“What is the ethical obligation of the scientist who believes populations are in danger?” That was the question that professor Michael Hendryx asked himself when he began to uncover the detrimental health effects of mountain top removal in Appalachia.
In 2006, Dr. Hendryx, Professor in the Department of Environmental Health at Indiana University Bloomington’s School of Public Health, started a research program on public health disparities for people in Appalachia who live in proximity to coal mining, with a focus on mountaintop removal.
Mountaintop removal mining—the practice of blowing off the tops of mountains in order to access coal with lower sulfur content—holds fewer health risks for miners, but the health implications for people living in close proximity to mountaintop removal mining locations have long been known, and even disputed.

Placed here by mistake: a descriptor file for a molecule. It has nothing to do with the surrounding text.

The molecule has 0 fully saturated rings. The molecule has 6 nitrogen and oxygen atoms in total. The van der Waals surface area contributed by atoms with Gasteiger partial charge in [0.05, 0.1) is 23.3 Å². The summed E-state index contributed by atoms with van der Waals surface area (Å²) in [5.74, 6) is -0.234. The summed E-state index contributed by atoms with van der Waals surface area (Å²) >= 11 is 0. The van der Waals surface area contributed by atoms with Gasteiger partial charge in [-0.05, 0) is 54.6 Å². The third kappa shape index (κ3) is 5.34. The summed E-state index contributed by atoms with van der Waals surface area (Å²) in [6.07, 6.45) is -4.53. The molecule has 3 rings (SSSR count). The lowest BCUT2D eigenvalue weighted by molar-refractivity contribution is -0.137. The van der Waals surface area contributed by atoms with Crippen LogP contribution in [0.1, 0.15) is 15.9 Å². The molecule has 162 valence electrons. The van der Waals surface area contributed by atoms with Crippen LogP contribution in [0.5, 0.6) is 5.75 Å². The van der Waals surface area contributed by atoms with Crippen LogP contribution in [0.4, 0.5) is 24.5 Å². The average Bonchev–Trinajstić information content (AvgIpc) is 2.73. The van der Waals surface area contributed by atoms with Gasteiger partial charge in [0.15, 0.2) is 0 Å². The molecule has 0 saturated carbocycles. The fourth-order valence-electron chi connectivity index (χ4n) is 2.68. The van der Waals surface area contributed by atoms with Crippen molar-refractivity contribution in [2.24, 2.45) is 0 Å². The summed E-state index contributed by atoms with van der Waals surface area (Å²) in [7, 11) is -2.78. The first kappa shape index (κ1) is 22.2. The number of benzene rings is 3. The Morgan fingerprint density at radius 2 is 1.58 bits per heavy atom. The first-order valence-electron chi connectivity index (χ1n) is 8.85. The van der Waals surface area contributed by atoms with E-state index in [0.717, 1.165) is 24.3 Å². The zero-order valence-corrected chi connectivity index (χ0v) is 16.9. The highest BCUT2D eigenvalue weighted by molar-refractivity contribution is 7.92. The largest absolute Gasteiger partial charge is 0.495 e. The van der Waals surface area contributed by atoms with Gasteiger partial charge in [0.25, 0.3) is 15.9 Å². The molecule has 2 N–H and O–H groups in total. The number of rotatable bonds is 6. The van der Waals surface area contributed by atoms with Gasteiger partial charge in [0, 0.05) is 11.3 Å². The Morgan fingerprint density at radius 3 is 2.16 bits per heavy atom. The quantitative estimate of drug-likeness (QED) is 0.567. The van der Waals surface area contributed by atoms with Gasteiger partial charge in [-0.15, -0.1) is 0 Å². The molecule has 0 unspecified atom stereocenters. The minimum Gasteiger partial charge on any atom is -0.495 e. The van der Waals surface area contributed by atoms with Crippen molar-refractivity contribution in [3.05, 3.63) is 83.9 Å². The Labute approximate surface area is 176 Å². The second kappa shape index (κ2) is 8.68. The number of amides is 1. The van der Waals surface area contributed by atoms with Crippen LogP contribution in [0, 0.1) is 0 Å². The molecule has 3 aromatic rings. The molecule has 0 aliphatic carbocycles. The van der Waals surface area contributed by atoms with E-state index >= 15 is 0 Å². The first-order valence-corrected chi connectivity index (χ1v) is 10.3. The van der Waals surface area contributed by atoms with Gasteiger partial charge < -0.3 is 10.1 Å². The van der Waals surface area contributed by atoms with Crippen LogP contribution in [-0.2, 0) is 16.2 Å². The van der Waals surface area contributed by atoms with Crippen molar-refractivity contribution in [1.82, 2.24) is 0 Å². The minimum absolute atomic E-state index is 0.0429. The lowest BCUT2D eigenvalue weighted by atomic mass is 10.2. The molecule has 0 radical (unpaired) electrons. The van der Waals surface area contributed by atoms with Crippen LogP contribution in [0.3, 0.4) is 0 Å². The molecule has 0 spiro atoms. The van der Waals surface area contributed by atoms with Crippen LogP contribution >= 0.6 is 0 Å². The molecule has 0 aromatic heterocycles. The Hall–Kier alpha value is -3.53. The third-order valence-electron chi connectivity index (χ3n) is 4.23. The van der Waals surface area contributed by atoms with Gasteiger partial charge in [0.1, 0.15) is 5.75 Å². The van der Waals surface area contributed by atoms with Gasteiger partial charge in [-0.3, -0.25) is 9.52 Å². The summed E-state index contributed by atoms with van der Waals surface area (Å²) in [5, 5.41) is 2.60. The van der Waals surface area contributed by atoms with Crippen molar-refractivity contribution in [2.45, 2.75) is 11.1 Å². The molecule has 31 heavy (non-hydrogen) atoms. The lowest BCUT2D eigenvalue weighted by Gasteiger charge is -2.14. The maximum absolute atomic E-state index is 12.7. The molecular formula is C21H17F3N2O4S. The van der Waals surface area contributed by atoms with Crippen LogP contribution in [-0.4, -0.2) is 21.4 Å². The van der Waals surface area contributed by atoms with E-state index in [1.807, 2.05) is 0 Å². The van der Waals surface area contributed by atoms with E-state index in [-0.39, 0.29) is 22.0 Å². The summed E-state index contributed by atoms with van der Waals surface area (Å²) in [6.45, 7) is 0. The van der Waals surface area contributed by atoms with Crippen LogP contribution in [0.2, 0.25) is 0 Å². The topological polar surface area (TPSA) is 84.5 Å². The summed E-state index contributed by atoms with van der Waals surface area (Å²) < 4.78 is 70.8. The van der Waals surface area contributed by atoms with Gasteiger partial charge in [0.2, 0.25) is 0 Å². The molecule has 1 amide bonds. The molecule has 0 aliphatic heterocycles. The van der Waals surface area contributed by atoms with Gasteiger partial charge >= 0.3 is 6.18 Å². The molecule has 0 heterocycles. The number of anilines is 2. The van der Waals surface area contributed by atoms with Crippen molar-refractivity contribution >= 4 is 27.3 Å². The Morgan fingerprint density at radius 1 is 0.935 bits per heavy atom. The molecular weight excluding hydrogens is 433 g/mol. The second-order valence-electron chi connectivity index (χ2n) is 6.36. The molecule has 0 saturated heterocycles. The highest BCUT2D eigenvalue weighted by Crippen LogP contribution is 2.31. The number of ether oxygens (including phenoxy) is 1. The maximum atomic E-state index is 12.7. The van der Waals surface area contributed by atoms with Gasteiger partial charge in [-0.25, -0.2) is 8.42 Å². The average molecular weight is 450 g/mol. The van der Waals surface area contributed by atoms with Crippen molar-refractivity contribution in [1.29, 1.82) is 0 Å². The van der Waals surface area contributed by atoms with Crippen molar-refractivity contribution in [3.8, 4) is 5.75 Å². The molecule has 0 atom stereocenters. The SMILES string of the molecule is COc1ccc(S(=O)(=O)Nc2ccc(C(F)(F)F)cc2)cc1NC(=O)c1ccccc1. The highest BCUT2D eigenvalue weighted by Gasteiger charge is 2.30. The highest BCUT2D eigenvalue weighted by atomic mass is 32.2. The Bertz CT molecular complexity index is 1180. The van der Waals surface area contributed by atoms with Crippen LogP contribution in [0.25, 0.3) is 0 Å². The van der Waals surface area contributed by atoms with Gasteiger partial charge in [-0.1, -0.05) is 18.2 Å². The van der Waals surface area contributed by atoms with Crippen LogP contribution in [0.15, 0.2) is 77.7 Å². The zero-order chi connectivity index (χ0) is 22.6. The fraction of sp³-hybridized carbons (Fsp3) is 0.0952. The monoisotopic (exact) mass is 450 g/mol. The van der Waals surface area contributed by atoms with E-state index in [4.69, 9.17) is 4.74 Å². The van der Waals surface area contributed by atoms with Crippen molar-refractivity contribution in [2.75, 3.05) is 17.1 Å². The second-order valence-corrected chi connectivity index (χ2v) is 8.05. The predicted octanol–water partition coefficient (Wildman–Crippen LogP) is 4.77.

This research has shown that people who live close to mountaintop removal are at increased risk for a wide set of health problems including respiratory illness, cardiovascular disease, birth defects, cancer, and others.
Despite the clear findings, his research met strong opposition from the coal industry and from local coal country governments, who didn’t want his findings to be shared.
Undaunted, Dr. Hendryx shares his findings in a TEDMED Talk and discusses how he’s working to publicize the plight of Appalachians living near mountaintop removal sites and to robustly address the serious public health consequences of coal mining.
Watch the talk here: